eternity and a day 8 PM @ new beverly
germaine @ aero
city lights @ silent movie theatre
detachment FREE (RSVP) 7 PM @ usc ray stark
exit through the gift shop, catfish FREE 7 PM @ ampas linwood dunn

thu. mar. 22

daniel eisenberg: the unstable object 8:30 PM @ redcat
eternity and a day 8 PM @ new beverly
birdman of alcatraz @ egyptian
the seven-per-cent solution, hamlet (1969) @ aero
new works salon 8 PM @ epfc
the raid FREE @ melnitz movies @ ucla james bridges
artists and models, easy living @ lacma

fri. mar. 23

the big lebowski MIDNIGHT @ nuart
thee tee pees, thee cormans @ mr. t's bowl
burger boogaloo @ thee parkside (SF)
strange boys FREE (w/ RSVP) @ los globos
the shop around the corner, design for living @ new beverly
moonstruck, 9 to 5 @ aero
last days here 8 PM @ silent movie theatre
creepers MIDNIGHT @ silent movie theatre
maya deren on film, in the mirror of maya deren @ lacma
breathless @ ampas samuel goldwyn
hot coffee @ the broad
white fence @ center for the arts eagle rock

sat. mar. 24

morton subotnick & california e.a.r. unit 8:30 PM @ redcat
strange boys, white fence, king tuff, audacity, cosmonauts, dirt dress, pangea, ty segall, etc @ burgerama @ the observatory (santa ana)
three heroines, for you front! @ ucla film archive
the clock FREE (noon 3/24 to noon 3/25) @ lacma
burger boogaloo @ thee parkside (SF)
the shop around the corner 3:30 7:30 PM, design for living 5:30 9:30 PM @ new beverly
child's play MIDNIGHT @ new beverly
sunset boulevard, mulholland drive @ aero
my nights are more beautiful than your days 7 PM @ the unbelievable genius of andrzej zulawski @ silent movie theatre
last days here 9:45 PM @ silent movie theatre
5 days in denver 12:05 PM @ la film + music weekend @ downtown independent
uprising: hip hop and the l.a. riots 8:45 PM @ la film + music weekend @ downtown independent
dead meadow @ alex's bar

sun. mar. 25

the living end: remixed and remastered 7 PM @ ucla film archive
krautrock nite @ part time punks @ the echo
burger boogaloo @ thee parkside (SF)
la dolce vita 3:30 7:30 PM @ new beverly
the italian connection, il boss @ egyptian
mean streets, across 110th street @ aero
la fidelite 6:30 PM @ the unbelievable genius of andrzej zulawski @ silent movie theatre
last days here 4:10 10:30 PM @ silent movie theatre

mon. mar. 26

la dolce vita 8 PM @ new beverly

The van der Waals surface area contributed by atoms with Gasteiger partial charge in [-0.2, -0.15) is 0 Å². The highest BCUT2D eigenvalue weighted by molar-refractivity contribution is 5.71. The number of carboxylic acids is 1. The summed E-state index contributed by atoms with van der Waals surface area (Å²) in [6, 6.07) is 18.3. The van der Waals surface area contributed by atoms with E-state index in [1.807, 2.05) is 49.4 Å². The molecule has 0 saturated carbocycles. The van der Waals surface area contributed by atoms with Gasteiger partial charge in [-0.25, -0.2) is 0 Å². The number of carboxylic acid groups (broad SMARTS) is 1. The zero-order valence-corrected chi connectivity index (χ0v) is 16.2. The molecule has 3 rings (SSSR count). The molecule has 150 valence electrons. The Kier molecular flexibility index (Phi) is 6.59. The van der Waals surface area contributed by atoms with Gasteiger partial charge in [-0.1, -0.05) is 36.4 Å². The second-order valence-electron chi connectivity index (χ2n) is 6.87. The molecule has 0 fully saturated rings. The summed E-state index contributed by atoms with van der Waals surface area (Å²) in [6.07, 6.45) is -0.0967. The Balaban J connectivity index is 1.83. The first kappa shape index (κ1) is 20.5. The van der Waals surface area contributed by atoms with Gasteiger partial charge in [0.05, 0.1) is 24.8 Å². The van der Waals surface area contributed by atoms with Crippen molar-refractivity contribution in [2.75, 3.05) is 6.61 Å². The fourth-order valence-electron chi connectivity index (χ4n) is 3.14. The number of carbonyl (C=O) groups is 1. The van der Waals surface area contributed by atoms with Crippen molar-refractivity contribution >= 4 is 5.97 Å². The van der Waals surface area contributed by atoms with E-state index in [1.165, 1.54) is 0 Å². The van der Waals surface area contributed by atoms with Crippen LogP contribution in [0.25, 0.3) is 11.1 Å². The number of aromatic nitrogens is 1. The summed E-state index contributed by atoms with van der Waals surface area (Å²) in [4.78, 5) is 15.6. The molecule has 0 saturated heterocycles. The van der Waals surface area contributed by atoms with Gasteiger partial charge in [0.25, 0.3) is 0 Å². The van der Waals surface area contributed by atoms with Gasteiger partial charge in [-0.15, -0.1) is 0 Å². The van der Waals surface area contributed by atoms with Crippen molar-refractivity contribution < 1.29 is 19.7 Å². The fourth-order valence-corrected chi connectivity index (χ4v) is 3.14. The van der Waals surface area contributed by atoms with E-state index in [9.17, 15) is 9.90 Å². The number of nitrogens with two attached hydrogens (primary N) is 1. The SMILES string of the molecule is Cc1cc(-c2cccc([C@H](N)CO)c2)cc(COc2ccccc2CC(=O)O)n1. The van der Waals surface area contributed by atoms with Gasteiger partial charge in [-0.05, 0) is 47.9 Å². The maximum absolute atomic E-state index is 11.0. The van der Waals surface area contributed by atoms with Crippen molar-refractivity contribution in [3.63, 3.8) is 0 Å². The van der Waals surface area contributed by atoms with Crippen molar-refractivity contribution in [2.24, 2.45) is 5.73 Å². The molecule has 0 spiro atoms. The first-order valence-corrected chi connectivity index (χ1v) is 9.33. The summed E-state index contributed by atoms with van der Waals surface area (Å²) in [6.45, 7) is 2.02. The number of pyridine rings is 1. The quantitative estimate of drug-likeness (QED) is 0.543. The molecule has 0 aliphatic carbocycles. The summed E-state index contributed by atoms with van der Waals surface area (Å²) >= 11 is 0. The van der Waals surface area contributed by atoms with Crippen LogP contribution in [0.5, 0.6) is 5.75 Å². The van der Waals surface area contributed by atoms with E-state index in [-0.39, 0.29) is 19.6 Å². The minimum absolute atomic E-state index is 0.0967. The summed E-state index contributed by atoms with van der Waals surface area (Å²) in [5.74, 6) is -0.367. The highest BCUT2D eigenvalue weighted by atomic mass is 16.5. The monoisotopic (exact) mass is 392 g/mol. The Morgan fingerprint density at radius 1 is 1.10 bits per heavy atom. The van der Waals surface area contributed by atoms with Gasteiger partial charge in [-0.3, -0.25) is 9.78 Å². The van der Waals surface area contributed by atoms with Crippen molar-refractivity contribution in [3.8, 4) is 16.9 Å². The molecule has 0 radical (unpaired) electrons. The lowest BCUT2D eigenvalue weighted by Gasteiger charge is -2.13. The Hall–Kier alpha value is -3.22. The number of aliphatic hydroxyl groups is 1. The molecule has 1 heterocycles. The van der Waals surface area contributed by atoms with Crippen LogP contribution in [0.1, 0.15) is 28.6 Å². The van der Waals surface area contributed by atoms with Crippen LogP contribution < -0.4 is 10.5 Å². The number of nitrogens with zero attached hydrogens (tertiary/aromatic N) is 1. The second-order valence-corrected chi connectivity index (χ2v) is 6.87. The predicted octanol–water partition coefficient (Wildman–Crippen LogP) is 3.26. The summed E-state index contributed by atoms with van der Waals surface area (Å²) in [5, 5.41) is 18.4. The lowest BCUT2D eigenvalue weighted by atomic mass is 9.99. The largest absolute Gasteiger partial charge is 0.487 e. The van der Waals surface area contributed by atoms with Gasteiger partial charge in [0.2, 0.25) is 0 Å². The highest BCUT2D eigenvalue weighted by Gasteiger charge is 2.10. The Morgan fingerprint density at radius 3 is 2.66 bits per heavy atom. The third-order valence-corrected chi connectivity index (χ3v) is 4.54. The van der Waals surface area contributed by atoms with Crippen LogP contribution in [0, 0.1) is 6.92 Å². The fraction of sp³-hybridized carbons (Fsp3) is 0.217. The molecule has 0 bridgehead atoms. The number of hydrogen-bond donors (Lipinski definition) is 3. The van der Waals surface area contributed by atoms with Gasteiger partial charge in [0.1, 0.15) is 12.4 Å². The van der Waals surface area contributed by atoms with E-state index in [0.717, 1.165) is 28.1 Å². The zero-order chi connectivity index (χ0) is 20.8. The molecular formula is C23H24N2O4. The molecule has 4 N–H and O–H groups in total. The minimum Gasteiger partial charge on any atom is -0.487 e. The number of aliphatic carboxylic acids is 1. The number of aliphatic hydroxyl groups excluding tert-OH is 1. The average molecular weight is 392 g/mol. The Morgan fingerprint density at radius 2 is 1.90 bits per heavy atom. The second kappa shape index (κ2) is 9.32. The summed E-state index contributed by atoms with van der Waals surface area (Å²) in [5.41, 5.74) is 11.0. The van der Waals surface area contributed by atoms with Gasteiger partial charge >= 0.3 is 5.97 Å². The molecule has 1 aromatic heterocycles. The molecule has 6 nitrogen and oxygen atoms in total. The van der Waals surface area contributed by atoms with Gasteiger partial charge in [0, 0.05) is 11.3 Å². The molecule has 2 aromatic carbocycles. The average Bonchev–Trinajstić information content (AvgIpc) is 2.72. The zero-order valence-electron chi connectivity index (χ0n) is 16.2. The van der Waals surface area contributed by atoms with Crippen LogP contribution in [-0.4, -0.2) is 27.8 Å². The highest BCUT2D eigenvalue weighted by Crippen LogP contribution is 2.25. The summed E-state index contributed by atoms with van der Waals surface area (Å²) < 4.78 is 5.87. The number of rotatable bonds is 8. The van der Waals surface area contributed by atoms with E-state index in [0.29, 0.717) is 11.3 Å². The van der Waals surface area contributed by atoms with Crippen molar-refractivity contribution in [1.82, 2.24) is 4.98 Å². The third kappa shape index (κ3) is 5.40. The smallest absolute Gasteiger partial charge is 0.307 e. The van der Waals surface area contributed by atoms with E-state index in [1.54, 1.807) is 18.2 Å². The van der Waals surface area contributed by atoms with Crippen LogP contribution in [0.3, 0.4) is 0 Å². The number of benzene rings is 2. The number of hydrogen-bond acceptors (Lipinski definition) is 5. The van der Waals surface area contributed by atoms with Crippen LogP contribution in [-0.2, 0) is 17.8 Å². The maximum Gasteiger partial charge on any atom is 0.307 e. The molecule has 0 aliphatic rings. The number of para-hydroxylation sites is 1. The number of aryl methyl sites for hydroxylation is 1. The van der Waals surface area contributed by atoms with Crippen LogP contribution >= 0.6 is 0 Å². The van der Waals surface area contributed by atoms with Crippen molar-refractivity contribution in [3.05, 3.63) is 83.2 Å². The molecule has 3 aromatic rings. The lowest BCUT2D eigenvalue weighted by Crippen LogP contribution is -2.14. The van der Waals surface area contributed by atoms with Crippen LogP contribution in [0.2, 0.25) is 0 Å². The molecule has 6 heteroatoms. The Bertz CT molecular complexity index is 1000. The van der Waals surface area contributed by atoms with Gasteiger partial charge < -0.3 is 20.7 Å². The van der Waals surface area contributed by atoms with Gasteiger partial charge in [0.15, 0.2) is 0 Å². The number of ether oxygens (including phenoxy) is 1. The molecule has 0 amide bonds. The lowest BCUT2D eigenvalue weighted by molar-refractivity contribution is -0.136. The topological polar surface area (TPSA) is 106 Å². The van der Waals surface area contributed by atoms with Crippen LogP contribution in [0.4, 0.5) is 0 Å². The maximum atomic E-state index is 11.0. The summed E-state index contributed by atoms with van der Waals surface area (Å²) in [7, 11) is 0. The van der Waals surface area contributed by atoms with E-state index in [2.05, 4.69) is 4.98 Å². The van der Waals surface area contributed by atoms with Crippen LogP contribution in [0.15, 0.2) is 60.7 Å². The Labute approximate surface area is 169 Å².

last days here 11 PM @ silent movie theatre
shoah (first era) FREE 7 PM @ hammer

tue. mar. 27

la dolce vita 8 PM @ new beverly
last days here 7:45 PM @ silent movie theatre
dune FREE (RSVP) 7 PM @ usc ray stark
the killers 1 PM @ lacma
shoah (second era) FREE 7 PM @ hammer
if a tree falls: the story of the earth liberation front FREE 7 PM @ mandrake

wed. mar. 28

fast times at ridgemont high, rock'n'roll high school @ million dollar theater
the makioka sisters, an autumn afternoon @ new beverly
touch of evil, the trial @ egyptian
foreign correspondent @ aero
the circus @ silent movie theatre
last days here 10:15 PM @ silent movie theatre

thu. mar. 29

the makioka sisters, an autumn afternoon @ new beverly
bullitt, the hunter @ egyptian
the manchurian candidate (1962) @ aero
l'amour braque @ the unbelievable genius of andrzej zulawski @ silent movie theatre
last days here 10:15 PM @ silent movie theatre
la air: margie schnibbe 8 PM @ epfc
attenberg FREE @ melnitz movies @ ucla james bridges
we are legion: the story of the hacktivists FREE (RSVP) @ crawford family forum
sherlock jr. @ inside the booth: a journey through projection @ ampas linwood dunn
white magic @ del monte speakeasy

fri. mar. 30

guess who's coming to dinner @ ucla film archive
we need to talk about kevin, orlando @ new beverly
papillon, soldier in the rain @ egyptian
annie hall, radio days @ aero
the important thing is to love 7:45 PM @ the unbelievable genius of andrzej zulawski @ silent movie theatre
barbarella FREE (RSVP) 7 PM @ usc norris
mapcap modernism: mid-century cartoons from upa and beyond @ lacma
jon brion @ largo
gibbons and the sluts @ the smell

sat. mar. 31

kino-eye, kino-pravda no. 23 @ ucla film archive
l'aura moire @ decadance super soiree @ mr. t's
god equals genocide @ 5676 york
we need to talk about kevin 3:15 7:30 PM, orlando 5:30 9:45 PM @ new beverly
the great escape @ egyptian
cinema paradiso @ aero
szamanka 9:15 PM @ the unbelievable genius of andrzej zulawski @ silent movie theatre
the great war FREE (RSVP) 12:30 PM @ usc norris
serpico FREE (RSVP) 3 PM @ usc norris
death wish FREE (RSVP) 5:15 PM @ usc norris
king kong (1976) FREE (RSVP) 7 PM @ usc norris
army of darkness FREE (RSVP) 9:30 PM @ usc norris
dunes, abe vigoda, infinite body @ bootleg
saccharine trust @ 2nd st. jazz

sun. apr. 1

the thomas crown affair (1968), the getaway (1972) @ egyptian
bugs bunny cartoon classics 4 PM @ aero
the life and death of colonel blimp @ aero
boris godounov 5 PM @ the unbelievable genius of andrzej zulawski @ silent movie theatre
blue velvet FREE (RSVP) 12:15 PM @ usc norris
manhunter FREE (RSVP) 2:30 PM @ usc norris
julia holter FREE @ atwater crossing
suicide tribute show @ part time punks @ echo

mon. apr. 2

narrative bodies: films and videos by abigail child 8:30 PM @ redcat